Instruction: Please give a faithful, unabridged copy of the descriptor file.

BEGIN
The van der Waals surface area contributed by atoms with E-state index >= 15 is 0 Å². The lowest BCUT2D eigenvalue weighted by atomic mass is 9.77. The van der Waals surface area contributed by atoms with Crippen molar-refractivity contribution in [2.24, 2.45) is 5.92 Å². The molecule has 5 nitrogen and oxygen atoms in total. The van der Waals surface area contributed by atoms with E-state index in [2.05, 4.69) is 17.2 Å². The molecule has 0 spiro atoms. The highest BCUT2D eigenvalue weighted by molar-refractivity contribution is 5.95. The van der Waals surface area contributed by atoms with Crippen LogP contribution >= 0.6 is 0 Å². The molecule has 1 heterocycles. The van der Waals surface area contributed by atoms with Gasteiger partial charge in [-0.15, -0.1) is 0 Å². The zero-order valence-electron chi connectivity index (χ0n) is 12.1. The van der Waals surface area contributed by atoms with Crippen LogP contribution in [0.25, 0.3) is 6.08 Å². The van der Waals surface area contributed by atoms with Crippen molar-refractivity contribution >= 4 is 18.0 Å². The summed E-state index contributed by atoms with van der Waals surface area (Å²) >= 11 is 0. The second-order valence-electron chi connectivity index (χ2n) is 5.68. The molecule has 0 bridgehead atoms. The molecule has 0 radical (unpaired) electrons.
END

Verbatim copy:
The van der Waals surface area contributed by atoms with E-state index >= 15 is 0 Å². The lowest BCUT2D eigenvalue weighted by atomic mass is 9.77. The van der Waals surface area contributed by atoms with Crippen molar-refractivity contribution in [2.24, 2.45) is 5.92 Å². The molecule has 5 nitrogen and oxygen atoms in total. The van der Waals surface area contributed by atoms with E-state index in [2.05, 4.69) is 17.2 Å². The molecule has 0 spiro atoms. The highest BCUT2D eigenvalue weighted by molar-refractivity contribution is 5.95. The van der Waals surface area contributed by atoms with Crippen LogP contribution >= 0.6 is 0 Å². The molecule has 1 heterocycles. The van der Waals surface area contributed by atoms with Gasteiger partial charge in [-0.15, -0.1) is 0 Å². The zero-order valence-electron chi connectivity index (χ0n) is 12.1. The van der Waals surface area contributed by atoms with Crippen LogP contribution in [0.25, 0.3) is 6.08 Å². The van der Waals surface area contributed by atoms with Crippen molar-refractivity contribution >= 4 is 18.0 Å². The summed E-state index contributed by atoms with van der Waals surface area (Å²) >= 11 is 0. The second-order valence-electron chi connectivity index (χ2n) is 5.68. The molecule has 0 bridgehead atoms. The molecule has 0 radical (unpaired) electrons.